April Brings Surprising Personal Challenges

Laura Tiebert
April 11, 2019

CONFESSION TIME: April’s challenge is forcing me to face some demons. Until this month, I had no idea these demons even existed, which makes them even more demon-y. On a personal level, April is my birthday month and now, the month when Prince died, and my intuition is telling me there’s a big emotional reckoning at hand. April came in like a wrecking ball!

Changing my name to a symbol has gotten me into tight spots numerous times, and it’s only April 11. It’s gonna be a loooooong month and right now I predict that May’s theme will be, “She’s Seeking Therapy!” It’s one thing for a global superstar to change his name, because he’s PRINCE, dammit, and I’m … well, who am I, anyway? I’m a white, middle-aged suburban mom who’s trying to be more like someone I admire. I couldn’t be more different from Prince. I know that. About all we shared was the same zip code, and that was only for a month’s time. I’m one of the millions of people who looked nothing like Prince and had lifestyles nothing like his but yet, who were inspired by him. And still, the inner demons keep asking me: Who are you to try to be like him?

I blame the process of running around as ☀️? for surfacing this existential crisis. I really think it’s rooted in the fear of drawing attention to myself. Until now, I never felt like I was shrinking back and making myself invisible or that I was afraid to be seen, but man, I have been quaking in my four-inch heeled booties!

Here are the social and work situations where I’ve found myself squirming:

  • Answering to roll call at the meeting of a women’s group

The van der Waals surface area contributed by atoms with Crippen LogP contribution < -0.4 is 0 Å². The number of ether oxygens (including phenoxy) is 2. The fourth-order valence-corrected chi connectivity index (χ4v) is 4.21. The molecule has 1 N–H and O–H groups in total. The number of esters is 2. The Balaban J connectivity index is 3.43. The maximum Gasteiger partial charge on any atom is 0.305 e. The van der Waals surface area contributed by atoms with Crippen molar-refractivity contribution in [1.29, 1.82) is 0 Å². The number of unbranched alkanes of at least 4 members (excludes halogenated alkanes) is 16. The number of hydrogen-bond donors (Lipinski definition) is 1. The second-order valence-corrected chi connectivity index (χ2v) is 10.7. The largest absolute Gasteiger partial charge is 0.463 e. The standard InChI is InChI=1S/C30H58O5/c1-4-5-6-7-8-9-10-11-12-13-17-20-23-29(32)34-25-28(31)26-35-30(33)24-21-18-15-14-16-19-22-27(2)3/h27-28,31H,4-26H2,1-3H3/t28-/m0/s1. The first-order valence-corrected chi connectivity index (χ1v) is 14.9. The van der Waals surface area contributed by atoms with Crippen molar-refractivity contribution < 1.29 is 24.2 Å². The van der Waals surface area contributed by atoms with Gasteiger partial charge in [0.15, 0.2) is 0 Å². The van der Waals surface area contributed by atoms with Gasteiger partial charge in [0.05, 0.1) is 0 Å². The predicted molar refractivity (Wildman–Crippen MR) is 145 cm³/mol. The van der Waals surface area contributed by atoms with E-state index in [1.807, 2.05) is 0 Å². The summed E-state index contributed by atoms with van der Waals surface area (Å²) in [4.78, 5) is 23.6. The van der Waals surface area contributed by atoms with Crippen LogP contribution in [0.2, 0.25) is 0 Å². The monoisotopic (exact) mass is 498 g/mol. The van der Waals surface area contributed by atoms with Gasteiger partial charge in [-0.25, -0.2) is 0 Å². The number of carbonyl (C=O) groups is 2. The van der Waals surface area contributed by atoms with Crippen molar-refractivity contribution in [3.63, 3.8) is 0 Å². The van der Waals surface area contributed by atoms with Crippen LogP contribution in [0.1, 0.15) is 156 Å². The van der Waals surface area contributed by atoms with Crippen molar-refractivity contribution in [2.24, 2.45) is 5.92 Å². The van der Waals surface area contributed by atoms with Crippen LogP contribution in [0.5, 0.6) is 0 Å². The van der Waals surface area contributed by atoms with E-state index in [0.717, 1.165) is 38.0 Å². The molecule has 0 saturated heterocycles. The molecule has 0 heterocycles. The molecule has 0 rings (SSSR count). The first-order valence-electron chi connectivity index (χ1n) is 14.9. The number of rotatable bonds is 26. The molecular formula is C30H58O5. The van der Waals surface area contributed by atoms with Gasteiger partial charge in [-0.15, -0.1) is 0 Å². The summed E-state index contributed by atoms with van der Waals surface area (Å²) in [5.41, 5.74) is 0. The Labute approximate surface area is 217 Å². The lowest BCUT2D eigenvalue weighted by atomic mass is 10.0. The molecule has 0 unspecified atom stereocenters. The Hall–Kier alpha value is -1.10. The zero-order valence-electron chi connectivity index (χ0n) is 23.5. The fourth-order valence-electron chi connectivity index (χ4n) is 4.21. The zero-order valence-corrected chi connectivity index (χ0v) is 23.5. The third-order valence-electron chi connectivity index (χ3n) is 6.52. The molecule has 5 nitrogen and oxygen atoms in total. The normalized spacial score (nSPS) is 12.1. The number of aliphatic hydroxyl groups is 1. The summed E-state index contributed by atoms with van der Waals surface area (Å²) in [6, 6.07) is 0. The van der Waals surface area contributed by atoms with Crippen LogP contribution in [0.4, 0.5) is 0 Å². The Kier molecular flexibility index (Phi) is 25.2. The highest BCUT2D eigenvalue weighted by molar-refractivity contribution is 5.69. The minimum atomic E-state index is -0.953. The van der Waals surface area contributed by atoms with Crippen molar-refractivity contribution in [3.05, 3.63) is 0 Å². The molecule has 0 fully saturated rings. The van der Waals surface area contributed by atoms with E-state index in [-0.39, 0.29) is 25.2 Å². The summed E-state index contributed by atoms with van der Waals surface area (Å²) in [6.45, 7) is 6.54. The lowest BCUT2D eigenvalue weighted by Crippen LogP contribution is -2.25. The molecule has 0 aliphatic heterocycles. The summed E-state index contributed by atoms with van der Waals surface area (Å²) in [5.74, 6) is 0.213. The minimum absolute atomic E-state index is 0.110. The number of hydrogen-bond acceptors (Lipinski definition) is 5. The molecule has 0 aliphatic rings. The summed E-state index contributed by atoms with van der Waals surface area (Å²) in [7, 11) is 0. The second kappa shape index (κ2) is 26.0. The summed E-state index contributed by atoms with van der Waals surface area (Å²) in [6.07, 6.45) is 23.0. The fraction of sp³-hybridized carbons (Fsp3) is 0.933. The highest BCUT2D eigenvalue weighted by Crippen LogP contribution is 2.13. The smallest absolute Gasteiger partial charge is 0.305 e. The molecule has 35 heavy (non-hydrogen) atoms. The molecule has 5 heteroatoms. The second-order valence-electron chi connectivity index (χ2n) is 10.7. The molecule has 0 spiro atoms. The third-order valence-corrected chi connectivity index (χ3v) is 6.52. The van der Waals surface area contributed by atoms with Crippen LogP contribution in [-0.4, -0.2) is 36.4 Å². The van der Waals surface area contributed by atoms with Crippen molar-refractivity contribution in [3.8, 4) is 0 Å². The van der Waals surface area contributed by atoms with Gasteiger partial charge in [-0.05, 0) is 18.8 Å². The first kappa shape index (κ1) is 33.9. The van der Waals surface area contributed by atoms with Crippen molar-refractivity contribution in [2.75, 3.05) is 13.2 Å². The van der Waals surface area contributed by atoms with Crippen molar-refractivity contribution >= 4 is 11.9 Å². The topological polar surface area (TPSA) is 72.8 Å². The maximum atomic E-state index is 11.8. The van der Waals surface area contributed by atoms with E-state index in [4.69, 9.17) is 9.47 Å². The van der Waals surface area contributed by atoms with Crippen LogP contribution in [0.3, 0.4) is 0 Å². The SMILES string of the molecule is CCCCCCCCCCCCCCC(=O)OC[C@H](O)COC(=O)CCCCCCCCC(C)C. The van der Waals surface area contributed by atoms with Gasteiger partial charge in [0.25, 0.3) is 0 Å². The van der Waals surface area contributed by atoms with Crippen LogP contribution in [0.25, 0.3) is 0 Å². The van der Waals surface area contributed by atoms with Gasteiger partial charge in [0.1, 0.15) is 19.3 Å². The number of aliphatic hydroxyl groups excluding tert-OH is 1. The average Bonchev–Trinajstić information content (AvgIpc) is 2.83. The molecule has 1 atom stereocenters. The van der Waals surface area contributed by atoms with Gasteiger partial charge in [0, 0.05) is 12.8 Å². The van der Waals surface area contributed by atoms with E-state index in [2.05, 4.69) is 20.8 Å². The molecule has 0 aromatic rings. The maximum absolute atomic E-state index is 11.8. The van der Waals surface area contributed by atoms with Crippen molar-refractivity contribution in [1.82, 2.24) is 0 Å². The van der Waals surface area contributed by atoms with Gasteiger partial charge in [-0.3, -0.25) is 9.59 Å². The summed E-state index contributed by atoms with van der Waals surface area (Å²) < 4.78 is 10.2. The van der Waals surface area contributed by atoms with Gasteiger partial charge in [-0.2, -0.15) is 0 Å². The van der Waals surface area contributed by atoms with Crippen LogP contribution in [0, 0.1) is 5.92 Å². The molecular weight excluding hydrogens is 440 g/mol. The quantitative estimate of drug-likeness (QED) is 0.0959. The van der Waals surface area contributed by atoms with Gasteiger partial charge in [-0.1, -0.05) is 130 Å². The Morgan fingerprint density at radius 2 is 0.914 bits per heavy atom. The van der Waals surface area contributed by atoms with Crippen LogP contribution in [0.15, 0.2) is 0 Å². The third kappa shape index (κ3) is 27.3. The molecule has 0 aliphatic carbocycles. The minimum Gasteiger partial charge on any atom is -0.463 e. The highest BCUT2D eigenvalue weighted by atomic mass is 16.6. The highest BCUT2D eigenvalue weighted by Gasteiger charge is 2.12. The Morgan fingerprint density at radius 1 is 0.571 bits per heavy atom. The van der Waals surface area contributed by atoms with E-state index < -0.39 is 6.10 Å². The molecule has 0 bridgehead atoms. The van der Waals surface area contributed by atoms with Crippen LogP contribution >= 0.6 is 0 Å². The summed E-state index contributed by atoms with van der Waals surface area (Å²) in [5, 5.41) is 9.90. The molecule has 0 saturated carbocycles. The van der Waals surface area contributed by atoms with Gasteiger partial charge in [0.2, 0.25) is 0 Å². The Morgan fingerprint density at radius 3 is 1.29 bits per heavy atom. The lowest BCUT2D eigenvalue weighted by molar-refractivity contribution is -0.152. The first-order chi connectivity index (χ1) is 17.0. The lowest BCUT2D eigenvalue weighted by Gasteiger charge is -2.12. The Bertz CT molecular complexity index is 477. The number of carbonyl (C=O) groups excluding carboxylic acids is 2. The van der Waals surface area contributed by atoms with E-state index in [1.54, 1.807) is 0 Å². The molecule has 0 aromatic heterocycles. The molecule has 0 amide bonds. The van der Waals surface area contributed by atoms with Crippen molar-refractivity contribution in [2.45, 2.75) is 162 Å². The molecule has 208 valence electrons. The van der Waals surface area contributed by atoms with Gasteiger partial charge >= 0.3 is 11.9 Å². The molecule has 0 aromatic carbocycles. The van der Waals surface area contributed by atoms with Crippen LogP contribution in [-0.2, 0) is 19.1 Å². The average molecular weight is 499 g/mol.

• Wearing a pre-printed name tag in that same women’s group
  • Filling out a name tag in art class
  • Signing for an in-store credit card purchase
  • Signing work emails
  • Participating in work conference calls

First off, I like my name and would never consider changing it. I know a lot of people who don’t like their names and I always feel for them. So when I deny my name, it feels like a big bummer (also, what would my poor mother think!). But mostly, my discomfort stems from how much I hate drawing attention to myself. Making a fuss over my name feels physically painful. I swear this must have been drilled into me as a child. Is it a Midwest thing? A Norwegian thing? A female thing? None or all of the above?

Yes, I’m an introvert, as are a whole lot of writers, and as an introvert, I avoid being the center of attention. In fact, I was one of those seemingly rare women who did not look forward to having a wedding. To be clear, I wanted to be married; but I didn’t want a wedding, because the idea of being the focus of so many people was absolutely petrifying. (I did it anyway, and it was more than fine).

But I digress. The underlying issue is about more than introversion: It’s about feeling like I’m actively seeking attention, and changing my name to a symbol feels like I’m becoming a big attention-seeking missile. But perhaps becoming an attention-seeking missile is exactly what I need to push myself to do.

What helps a lot is what my friend Mary O’Donohue told me: If you have information to share that could potentially help someone, and you don’t share it because you’re afraid of stepping up and allowing yourself to be visible, that’s selfish. That makes sense to me. And I don’t want to be accused of being selfish. It helps too, to remember that Prince was shy, and had to force himself to overcome that shyness so that he could share his music.

Later in his career, Prince encouraged others to share their gifts by the way he found and promoted new musicians. I’m going to keep sharing my gifts too, the way he would want all of us to do — stage fright be damned.


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